Anne Amie Vineyards: winery information
Winemaker: Thomas Houseman
Thomas’ winemaking career unofficially began in the basement of his parent’s home in Hampton Roads, Virginia. At an age when other boys were playing with Stretch Armstrong dolls and Rock’em Sock ‘em Robots, Thomas made his first two wines from a kit he saw in a store. His Welch’s grape juice and orange juice concentrate wines are lost in time, but I’m sure they’d be showing well if any remained. Thomas pursued sports and the arts, but winemaking dogged him. In a remote corner of his university library, while looking for a book on Fauvism, Thomas stumbled upon a winemaking book from England. It described the wonderful elixirs that could be made from anything from rutabagas to damsons. Free wine from root vegetables sounded great to a starving college student, and a new passion for fermenting exploded along with a several bottles of pomegranate and banana wine. Thomas narrowly escaped blindness from this stage of his life and went on to New York City, where he pursued a career in modern dance. Traveling the globe performing, Thomas was able, for the first time in his life, to experience wines from different regions in addition to the terroir from which they came. The last turn of events that led to Thomas becoming a winemaker was the engagement of Joel, the lighting designer for his dance company. Joel was a home brewer of epic proportions, but his fiancé would have nothing to do with it in their shared New York City apartment. Thirty or so subway trips later Thomas had his newly inherited and free brewing setup crammed in every corner of his Queens apartment. So, he bought a book and taught himself to brew. With the creativity of a dancer, the eye of a scientist, and the encouragement of friends who loved the free beer, the passion for fermenting reemerged. A turning point in Thomas’ life occurred when he traded the stage for the cellar, and enrolled in the enology program at California State University, Fresno without having ever set foot in a winery in his entire life. But, with the passion and headstrong nature that propelled him into the arts he forged ahead. Two weeks into his first semester found him responding to an urgent need for a production enologist at Fetzer Vineyards, in Hopland, CA. Once again, without ever previously setting foot in a winery, Thomas was now in charge of tracking millions of gallons of wine as well as being the liaison between 5 winemakers and the cellar. It was an eye-opening and exhilarating harvest. Thomas was officially bitten by the winemaking bug. As a student, Thomas created a Primitivo wine that won several awards in international competition including a double gold at the California State Fair. It was also at school where Thomas developed an interest in barrels and how they interact with wine. This led him to work with barrel guru, Jeff Cohn at Rosenblum Cellars. But, Thomas’ true passion was for pinot noir which led him first to the Anderson Valley, to work for Husch Vineyards, and later to New Zealand, where he heard of stunning pinot noir being made where Hobbits once roamed. With good fortune he met the Giesen brothers and worked both at their Blenheim winery and at Bell Hill, in North Canterbury. His visa having expired, Thomas returned to the States, and responding to an ad for an assistant winemaker, drove to Oregon. Ponzi Vineyards was to remain his home for the next several years, where he absorbed all he could from the two generations of winemaking experience in Dick and Luisa Ponzi. He brings his passion for pinot noir to Anne Amie. Thomas is happy he can still use words like balance, grace, fluidity, elegance, power and style, words that once described his dancing, now describe his wines. In his free time, Thomas still brews, having dragged his equipment across the US. Yoga and running have replaced dance, but winemaking remains the common thread that started in a basement and continues in our cellar.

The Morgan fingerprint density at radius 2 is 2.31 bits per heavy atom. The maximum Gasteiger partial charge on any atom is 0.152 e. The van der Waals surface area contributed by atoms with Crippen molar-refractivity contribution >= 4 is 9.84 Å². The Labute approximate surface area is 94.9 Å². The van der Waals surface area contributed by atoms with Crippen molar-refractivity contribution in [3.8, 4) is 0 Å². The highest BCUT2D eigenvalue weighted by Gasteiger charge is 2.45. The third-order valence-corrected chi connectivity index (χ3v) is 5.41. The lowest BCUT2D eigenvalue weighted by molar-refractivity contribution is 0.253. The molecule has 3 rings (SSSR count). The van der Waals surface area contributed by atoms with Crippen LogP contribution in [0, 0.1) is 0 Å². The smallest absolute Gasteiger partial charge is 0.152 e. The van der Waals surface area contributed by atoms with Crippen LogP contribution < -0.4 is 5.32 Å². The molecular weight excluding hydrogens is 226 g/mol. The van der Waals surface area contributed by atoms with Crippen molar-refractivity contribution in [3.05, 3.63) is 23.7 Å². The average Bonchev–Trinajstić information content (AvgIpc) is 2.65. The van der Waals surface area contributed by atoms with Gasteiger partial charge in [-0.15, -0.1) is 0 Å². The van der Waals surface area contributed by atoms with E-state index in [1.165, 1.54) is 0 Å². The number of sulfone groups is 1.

Annual Production: 12,000 cases
Grape Varieties Planted